[Python-ideas] Slicing and Chainging iterables.
abarnert at yahoo.com
Sat Jan 3 22:14:54 CET 2015
On Jan 3, 2015, at 16:53, yotam vaknin <tomirendo at gmail.com> wrote:
> Sorry, I probably wasn't clear enough.
> My idea was to add these method (__add__, __getitem__) to the already available iterators (map,zip,dict.items) and generators by default. Not to make these methods part of the iterator protocol.
Reading this again, I think what you _really_ want is probably a generalized view protocol, where views of sequences act like (in fact, _are_) sequences, but with the main advantages of iterators (no storage or upfront computation). Like dictionary views (which is why I chose the name "view", of course).
And there's no reason map _couldn't_ return a view instead of an iterator. When called on (all) sequences it would be a sequence view; when called on (any) iterators it would be an iterator view; otherwise it would be a non-sequence non-iterator (that is, reusable, but not indexable) iterable view. But in any case, it would never call the mapped function on a given mapped value until the result is requested. In other words:
>>> def spam(x):
... return x+1
>>> m = map(spam, range(5))
<MapSequenceView at 0x12345678>
>>> ms = m[2:4]
You can build view-based zip similarly, and filter, and most of the functions in itertools, and so on (although note that in some cases--like filter--a view of a sequence wouldn't be a sequence).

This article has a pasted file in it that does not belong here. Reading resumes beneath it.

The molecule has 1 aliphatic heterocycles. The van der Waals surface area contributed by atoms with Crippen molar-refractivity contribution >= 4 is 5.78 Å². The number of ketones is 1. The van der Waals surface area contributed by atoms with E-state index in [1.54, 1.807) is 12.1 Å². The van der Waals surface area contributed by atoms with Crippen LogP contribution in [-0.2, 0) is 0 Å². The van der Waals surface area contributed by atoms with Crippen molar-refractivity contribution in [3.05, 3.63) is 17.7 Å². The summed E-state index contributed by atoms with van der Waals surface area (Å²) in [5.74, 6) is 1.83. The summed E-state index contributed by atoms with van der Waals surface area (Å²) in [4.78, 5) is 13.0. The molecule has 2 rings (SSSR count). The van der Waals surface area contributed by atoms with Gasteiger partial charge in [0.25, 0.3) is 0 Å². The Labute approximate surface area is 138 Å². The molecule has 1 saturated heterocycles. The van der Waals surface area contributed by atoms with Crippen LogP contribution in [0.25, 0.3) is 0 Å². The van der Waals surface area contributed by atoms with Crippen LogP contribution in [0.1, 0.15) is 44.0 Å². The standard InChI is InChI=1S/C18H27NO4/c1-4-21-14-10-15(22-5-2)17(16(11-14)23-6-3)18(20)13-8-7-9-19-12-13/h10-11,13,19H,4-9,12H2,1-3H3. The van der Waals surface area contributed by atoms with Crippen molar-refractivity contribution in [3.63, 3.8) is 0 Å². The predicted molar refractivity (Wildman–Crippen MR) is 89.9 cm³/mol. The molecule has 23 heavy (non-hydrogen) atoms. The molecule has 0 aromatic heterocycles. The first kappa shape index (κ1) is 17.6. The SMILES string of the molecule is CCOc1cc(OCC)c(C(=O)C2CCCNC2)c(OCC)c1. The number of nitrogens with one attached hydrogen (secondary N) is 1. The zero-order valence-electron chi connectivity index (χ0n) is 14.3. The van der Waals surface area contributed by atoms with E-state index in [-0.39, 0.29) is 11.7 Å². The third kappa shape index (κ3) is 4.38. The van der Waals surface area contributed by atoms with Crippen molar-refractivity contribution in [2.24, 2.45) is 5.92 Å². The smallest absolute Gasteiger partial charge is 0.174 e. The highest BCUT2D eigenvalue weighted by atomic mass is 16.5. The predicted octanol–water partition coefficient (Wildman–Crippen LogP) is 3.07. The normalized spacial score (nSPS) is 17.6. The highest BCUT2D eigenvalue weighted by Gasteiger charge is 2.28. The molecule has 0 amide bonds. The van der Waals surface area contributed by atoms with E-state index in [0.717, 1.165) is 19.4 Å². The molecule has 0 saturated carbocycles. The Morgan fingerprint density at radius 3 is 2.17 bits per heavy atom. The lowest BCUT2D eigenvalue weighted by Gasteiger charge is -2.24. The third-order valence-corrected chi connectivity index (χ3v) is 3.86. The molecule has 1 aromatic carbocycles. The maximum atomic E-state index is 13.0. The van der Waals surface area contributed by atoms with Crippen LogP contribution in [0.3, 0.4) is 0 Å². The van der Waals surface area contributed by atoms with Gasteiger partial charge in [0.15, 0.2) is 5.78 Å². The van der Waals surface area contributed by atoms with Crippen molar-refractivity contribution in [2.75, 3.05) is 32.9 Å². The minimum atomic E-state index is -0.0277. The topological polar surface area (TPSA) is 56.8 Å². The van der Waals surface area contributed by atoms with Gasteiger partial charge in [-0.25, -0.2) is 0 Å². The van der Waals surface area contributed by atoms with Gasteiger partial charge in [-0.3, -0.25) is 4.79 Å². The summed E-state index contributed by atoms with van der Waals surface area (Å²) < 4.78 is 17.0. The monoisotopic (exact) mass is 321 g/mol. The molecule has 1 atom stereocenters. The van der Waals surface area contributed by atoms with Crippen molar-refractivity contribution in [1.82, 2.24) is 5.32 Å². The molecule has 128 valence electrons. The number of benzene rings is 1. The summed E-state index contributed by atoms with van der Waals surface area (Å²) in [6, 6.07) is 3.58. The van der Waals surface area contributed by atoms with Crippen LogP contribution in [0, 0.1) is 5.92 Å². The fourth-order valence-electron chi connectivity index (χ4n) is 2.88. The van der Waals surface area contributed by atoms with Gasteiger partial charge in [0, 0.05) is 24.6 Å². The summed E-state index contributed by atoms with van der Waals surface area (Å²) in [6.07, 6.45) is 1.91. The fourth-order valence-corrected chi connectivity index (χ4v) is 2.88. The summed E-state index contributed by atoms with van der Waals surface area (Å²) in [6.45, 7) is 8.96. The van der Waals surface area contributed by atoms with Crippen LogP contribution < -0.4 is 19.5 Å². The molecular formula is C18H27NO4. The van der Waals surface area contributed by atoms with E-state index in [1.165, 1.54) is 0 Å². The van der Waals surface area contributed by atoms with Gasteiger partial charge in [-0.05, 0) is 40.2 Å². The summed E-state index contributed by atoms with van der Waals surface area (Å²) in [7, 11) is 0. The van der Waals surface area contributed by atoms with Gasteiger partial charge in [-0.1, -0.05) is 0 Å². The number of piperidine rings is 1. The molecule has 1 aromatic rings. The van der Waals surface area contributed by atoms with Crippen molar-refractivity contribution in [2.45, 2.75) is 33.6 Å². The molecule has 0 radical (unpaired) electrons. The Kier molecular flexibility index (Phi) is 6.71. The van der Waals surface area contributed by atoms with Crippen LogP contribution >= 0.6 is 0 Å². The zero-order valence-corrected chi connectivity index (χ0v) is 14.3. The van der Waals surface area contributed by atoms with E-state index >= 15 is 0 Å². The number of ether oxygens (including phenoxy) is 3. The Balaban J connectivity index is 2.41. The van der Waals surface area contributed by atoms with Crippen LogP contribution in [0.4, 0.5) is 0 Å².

You could also make slices into lazy views instead of copying (as NumPy already does with its arrays).
In fact, Python could have designed all of its collections and higher-order functions around views instead of iterators. That's what Swift did. (Swift goes farther, with a hierarchy of kinds of indexing, based on C++, instead of just iterables and sequences.) I wrote a blog post last year (based on the first beta of Swift, which had some oddities in its implementation) examining how this could work in Python terms (http://stupidpythonideas.blogspot.com/2014/07/swift-style-map-and-filter-views.html). I think I've also got a partial implementation somewhere on Github of map, filter, and maybe a few more functions implemented as views.
But it would be a pretty major change to
Python to move from iterators to views. And iterators are much simpler to create than views, so the tradeoff probably wouldn't be worth it, even if it weren't for the historical/compatibility issue. (It's much the same with Haskell-style lazy lists; Python iterables can only substitute for lazy lists 90% of the time, but that doesn't mean lazy lists are a better language choice.)
More information about the Python-ideas